Hackberry trees have a very distinctive bark covered with rough scales and ridges. They tolerate a wide range of conditions, from dry soils to high winds and air pollution. They are one the best trees for urban spaces, and their resemblance to elm trees makes them a good choice to replace our declining elms.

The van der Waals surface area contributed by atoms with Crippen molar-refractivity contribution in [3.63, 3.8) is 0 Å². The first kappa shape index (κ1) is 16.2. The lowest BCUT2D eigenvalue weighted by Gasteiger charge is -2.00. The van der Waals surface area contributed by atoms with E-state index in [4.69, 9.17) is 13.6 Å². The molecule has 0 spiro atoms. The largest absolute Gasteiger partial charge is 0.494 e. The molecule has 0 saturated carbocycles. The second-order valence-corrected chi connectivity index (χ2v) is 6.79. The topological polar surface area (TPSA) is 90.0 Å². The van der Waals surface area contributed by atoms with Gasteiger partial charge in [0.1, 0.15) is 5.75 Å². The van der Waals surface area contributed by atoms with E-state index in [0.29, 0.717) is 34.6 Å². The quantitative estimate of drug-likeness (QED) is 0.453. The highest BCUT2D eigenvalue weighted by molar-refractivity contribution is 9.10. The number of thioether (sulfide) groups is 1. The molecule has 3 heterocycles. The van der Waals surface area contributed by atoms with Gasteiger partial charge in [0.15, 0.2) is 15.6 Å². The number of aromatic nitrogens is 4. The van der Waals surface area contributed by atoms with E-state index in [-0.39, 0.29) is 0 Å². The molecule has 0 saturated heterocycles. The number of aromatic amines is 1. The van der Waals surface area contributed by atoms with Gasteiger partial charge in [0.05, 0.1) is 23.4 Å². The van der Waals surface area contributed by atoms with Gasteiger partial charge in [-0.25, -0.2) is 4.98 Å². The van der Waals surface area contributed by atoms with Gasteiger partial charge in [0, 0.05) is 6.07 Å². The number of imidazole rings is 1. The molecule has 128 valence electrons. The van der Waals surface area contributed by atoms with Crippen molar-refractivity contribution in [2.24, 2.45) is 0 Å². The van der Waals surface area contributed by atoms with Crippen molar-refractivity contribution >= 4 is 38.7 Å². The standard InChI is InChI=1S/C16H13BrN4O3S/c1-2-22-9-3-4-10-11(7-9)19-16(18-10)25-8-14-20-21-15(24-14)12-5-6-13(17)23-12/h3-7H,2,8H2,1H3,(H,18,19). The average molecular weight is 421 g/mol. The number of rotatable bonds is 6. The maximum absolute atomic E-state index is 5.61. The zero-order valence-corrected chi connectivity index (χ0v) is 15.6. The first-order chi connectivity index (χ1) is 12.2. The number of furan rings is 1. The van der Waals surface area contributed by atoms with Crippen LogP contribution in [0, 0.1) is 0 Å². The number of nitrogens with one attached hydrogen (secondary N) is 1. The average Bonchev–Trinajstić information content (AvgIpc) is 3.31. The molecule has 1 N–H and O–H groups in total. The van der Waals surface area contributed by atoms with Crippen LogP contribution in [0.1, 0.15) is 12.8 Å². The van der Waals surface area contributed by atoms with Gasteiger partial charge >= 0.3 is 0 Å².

Hackberries produce flowers and leaves between late April and early May. Their flowers give way to fruits which ripen in the fall. These purple fruits are often eaten by birds before they can fall to the ground. As part of our horticulture program at Madison Square Park, we keep data on five species of trees. The Hackberry is one of the trees we’ve been tracking. Our horticulturists take note of when they bud in the spring, when they flower, and when they seed. This information helps us establish a rhythm of the seasons, and shows how our plants respond over time. It is also a vital tool in our understanding the effects of climate change.